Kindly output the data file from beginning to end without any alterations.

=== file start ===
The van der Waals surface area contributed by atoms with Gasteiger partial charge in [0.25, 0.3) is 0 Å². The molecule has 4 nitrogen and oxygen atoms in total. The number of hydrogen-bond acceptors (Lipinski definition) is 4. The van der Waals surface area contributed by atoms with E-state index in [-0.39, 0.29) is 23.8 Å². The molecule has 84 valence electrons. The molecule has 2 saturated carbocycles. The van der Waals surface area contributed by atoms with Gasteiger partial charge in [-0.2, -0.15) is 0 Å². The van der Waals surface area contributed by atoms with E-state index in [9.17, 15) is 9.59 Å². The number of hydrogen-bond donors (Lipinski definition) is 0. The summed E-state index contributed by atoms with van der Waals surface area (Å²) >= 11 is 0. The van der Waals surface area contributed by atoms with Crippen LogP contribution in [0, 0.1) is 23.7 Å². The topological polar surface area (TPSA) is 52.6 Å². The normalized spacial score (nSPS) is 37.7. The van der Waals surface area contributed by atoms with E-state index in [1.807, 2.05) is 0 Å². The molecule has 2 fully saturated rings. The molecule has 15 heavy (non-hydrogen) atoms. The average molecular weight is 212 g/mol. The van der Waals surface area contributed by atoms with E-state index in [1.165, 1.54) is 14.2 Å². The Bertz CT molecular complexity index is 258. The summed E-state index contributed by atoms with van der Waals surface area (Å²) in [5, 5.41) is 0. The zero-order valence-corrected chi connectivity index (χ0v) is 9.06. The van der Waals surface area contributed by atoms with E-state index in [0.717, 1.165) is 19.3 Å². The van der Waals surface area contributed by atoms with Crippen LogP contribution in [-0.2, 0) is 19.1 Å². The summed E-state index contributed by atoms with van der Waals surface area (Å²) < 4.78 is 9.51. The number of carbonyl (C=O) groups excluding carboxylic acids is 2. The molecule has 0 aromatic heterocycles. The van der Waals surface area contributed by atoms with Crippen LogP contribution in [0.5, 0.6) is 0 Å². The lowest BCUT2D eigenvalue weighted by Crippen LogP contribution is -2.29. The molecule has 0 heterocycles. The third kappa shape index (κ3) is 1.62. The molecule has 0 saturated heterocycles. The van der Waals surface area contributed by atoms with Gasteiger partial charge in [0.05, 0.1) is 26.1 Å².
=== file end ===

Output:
The van der Waals surface area contributed by atoms with Gasteiger partial charge in [0.25, 0.3) is 0 Å². The molecule has 4 nitrogen and oxygen atoms in total. The number of hydrogen-bond acceptors (Lipinski definition) is 4. The van der Waals surface area contributed by atoms with E-state index in [-0.39, 0.29) is 23.8 Å². The molecule has 84 valence electrons. The molecule has 2 saturated carbocycles. The van der Waals surface area contributed by atoms with Gasteiger partial charge in [-0.2, -0.15) is 0 Å². The van der Waals surface area contributed by atoms with E-state index in [9.17, 15) is 9.59 Å². The number of hydrogen-bond donors (Lipinski definition) is 0. The summed E-state index contributed by atoms with van der Waals surface area (Å²) >= 11 is 0. The van der Waals surface area contributed by atoms with Crippen LogP contribution in [0, 0.1) is 23.7 Å². The topological polar surface area (TPSA) is 52.6 Å². The normalized spacial score (nSPS) is 37.7. The van der Waals surface area contributed by atoms with E-state index in [1.807, 2.05) is 0 Å². The molecule has 2 fully saturated rings. The molecule has 15 heavy (non-hydrogen) atoms. The average molecular weight is 212 g/mol. The van der Waals surface area contributed by atoms with E-state index in [1.165, 1.54) is 14.2 Å². The Bertz CT molecular complexity index is 258. The summed E-state index contributed by atoms with van der Waals surface area (Å²) in [5, 5.41) is 0. The zero-order valence-corrected chi connectivity index (χ0v) is 9.06. The van der Waals surface area contributed by atoms with E-state index in [0.717, 1.165) is 19.3 Å². The van der Waals surface area contributed by atoms with Crippen LogP contribution in [-0.2, 0) is 19.1 Å². The summed E-state index contributed by atoms with van der Waals surface area (Å²) < 4.78 is 9.51. The number of carbonyl (C=O) groups excluding carboxylic acids is 2. The molecule has 0 aromatic heterocycles. The van der Waals surface area contributed by atoms with Crippen LogP contribution in [0.5, 0.6) is 0 Å². The lowest BCUT2D eigenvalue weighted by Crippen LogP contribution is -2.29. The molecule has 0 heterocycles. The third kappa shape index (κ3) is 1.62. The molecule has 0 saturated heterocycles. The van der Waals surface area contributed by atoms with Gasteiger partial charge in [0.05, 0.1) is 26.1 Å².